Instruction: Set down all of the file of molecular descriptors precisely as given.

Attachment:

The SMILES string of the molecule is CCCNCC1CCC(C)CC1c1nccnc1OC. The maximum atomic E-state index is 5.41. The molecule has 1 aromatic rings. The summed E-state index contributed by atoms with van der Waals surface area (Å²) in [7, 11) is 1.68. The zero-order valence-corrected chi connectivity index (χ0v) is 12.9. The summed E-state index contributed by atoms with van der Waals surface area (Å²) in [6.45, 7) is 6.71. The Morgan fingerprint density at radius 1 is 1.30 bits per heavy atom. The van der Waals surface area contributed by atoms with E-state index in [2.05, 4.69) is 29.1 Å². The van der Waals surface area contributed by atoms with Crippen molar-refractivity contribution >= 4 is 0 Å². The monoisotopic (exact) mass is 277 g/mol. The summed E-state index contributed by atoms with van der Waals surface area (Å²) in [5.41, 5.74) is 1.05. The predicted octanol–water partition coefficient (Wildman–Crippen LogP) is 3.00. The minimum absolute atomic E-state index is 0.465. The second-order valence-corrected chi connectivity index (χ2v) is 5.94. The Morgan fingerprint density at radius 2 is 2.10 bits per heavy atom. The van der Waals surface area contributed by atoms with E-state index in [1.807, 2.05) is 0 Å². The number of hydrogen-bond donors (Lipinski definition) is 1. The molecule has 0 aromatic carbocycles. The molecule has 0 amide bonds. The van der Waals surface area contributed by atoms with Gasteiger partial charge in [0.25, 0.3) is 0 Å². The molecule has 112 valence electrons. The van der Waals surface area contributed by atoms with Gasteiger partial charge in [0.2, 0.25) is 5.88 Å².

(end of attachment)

The SMILES string of the molecule is CCCNCC1CCC(C)CC1c1nccnc1OC. The maximum atomic E-state index is 5.41. The molecule has 1 aromatic rings. The summed E-state index contributed by atoms with van der Waals surface area (Å²) in [7, 11) is 1.68. The zero-order valence-corrected chi connectivity index (χ0v) is 12.9. The summed E-state index contributed by atoms with van der Waals surface area (Å²) in [6.45, 7) is 6.71. The Morgan fingerprint density at radius 1 is 1.30 bits per heavy atom. The van der Waals surface area contributed by atoms with E-state index in [2.05, 4.69) is 29.1 Å². The van der Waals surface area contributed by atoms with Crippen molar-refractivity contribution >= 4 is 0 Å². The monoisotopic (exact) mass is 277 g/mol. The summed E-state index contributed by atoms with van der Waals surface area (Å²) in [5.41, 5.74) is 1.05. The predicted octanol–water partition coefficient (Wildman–Crippen LogP) is 3.00. The minimum absolute atomic E-state index is 0.465. The second-order valence-corrected chi connectivity index (χ2v) is 5.94. The Morgan fingerprint density at radius 2 is 2.10 bits per heavy atom. The van der Waals surface area contributed by atoms with E-state index in [1.807, 2.05) is 0 Å². The number of hydrogen-bond donors (Lipinski definition) is 1. The molecule has 0 aromatic carbocycles. The molecule has 0 amide bonds. The van der Waals surface area contributed by atoms with Gasteiger partial charge in [0.25, 0.3) is 0 Å². The molecule has 112 valence electrons. The van der Waals surface area contributed by atoms with Gasteiger partial charge in [0.2, 0.25) is 5.88 Å².